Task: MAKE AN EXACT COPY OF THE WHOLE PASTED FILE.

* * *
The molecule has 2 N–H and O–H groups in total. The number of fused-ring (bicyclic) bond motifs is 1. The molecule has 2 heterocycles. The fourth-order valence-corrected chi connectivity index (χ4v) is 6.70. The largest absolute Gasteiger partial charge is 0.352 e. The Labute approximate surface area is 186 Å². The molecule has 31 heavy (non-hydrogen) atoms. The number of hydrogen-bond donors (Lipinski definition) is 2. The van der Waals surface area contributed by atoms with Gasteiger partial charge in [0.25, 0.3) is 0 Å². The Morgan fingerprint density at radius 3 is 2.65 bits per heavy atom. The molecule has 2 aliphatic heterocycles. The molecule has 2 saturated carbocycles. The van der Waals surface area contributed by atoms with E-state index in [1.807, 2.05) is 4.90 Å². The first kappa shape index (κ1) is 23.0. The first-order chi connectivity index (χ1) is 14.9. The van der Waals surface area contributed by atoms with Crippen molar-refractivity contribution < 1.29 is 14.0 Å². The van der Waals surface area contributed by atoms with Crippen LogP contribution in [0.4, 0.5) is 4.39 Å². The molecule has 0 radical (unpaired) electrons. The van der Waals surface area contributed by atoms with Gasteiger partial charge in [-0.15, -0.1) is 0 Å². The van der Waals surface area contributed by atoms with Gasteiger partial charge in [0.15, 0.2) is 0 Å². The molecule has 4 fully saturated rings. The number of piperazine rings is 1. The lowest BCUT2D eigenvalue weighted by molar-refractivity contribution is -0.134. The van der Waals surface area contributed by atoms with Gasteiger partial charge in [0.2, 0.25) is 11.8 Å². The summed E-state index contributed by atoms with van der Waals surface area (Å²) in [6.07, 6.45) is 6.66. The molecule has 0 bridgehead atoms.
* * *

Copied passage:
The molecule has 2 N–H and O–H groups in total. The number of fused-ring (bicyclic) bond motifs is 1. The molecule has 2 heterocycles. The fourth-order valence-corrected chi connectivity index (χ4v) is 6.70. The largest absolute Gasteiger partial charge is 0.352 e. The Labute approximate surface area is 186 Å². The molecule has 31 heavy (non-hydrogen) atoms. The number of hydrogen-bond donors (Lipinski definition) is 2. The van der Waals surface area contributed by atoms with Gasteiger partial charge in [0.25, 0.3) is 0 Å². The Morgan fingerprint density at radius 3 is 2.65 bits per heavy atom. The molecule has 2 aliphatic heterocycles. The molecule has 2 saturated carbocycles. The van der Waals surface area contributed by atoms with E-state index in [1.807, 2.05) is 4.90 Å². The first kappa shape index (κ1) is 23.0. The first-order chi connectivity index (χ1) is 14.9. The van der Waals surface area contributed by atoms with Crippen molar-refractivity contribution < 1.29 is 14.0 Å². The van der Waals surface area contributed by atoms with Crippen LogP contribution in [0.4, 0.5) is 4.39 Å². The molecule has 0 radical (unpaired) electrons. The van der Waals surface area contributed by atoms with Gasteiger partial charge in [-0.15, -0.1) is 0 Å². The van der Waals surface area contributed by atoms with Gasteiger partial charge in [0.15, 0.2) is 0 Å². The molecule has 4 fully saturated rings. The number of piperazine rings is 1. The lowest BCUT2D eigenvalue weighted by molar-refractivity contribution is -0.134. The van der Waals surface area contributed by atoms with Gasteiger partial charge in [0.2, 0.25) is 11.8 Å². The summed E-state index contributed by atoms with van der Waals surface area (Å²) in [6.07, 6.45) is 6.66. The molecule has 0 bridgehead atoms.